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Are all folding tyres made of Kevlar bead?
#1
Hello guys

I understand cheaper regular tyres are made with a steel wire bead. But are all folding tyres made of Kevlar bead? I have just purchased a set of tyres as per attached photo and wanted to know if the bead is Kevlar. Can anybody please help?

Thanks
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#2
I believe all folding tires use a kevlar bead.
Note that this is completely separate from a "kevlar belt" which is built into some tires to provide puncture protection. Just mention it because some people confuse the two.
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#3
(11-06-2014, 11:56 PM)DaveM Wrote:  I believe all folding tires use a kevlar bead.
Note that this is completely separate from a "kevlar belt" which is built into some tires to provide puncture protection. Just mention it because some people confuse the two.

Thank you Dave for your reply. So how would I know if the tires have a Kevlar belt ie puncture protection? Would that be marked on the tires?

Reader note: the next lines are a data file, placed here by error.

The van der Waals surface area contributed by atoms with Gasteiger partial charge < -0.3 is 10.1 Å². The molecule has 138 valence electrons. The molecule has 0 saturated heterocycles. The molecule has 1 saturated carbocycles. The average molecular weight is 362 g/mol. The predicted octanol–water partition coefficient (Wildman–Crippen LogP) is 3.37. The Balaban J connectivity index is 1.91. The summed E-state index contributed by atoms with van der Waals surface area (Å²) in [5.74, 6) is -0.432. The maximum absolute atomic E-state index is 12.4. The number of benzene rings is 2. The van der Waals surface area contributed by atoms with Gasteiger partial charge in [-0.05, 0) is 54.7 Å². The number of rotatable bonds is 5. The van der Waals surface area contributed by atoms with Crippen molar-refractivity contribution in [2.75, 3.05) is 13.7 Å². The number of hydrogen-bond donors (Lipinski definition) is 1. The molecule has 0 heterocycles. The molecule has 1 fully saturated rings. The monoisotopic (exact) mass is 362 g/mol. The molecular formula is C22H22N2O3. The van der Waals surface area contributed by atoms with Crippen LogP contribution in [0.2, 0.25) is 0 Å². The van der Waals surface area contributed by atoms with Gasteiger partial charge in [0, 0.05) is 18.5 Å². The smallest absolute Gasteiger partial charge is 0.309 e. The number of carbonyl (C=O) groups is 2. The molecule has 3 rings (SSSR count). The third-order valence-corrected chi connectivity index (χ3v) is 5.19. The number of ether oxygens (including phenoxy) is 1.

Thank you
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#4
Normally yes. They would probably say something like "puncture protection", etc. Note that not all puncture resistant belts are kevlar though it's common. If the tires say "super light" they probably aren't belted. Belts add weight and give you higher rolling resistance (i.e slower). Tradeoffs...

For offroad, you're more likely to get flats from pinch flats than from punctures (UNLESS you live somewhere where thorns like goatheads are common.) On road, you're more likely to get glass, metal, and other things that belts will sometimes, but not always, stop.

You can get separate "tire liners" which are just belts you put between the tire and tube that help a lot too. But note that they have the same weight and rolling resistance issues that a belted tire does.
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#5
(11-07-2014, 04:59 PM)DaveM Wrote:  Normally yes. They would probably say something like "puncture protection", etc. Note that not all puncture resistant belts are kevlar though it's common. If the tires say "super light" they probably aren't belted. Belts add weight and give you higher rolling resistance (i.e slower). Tradeoffs...

For offroad, you're more likely to get flats from pinch flats than from punctures (UNLESS you live somewhere where thorns like goatheads are common.) On road, you're more likely to get glass, metal, and other things that belts will sometimes, but not always, stop.

You can get separate "tire liners" which are just belts you put between the tire and tube that help a lot too. But note that they have the same weight and rolling resistance issues that a belted tire does.

Thank you for your reply Dave. It was very helpful.
Reply


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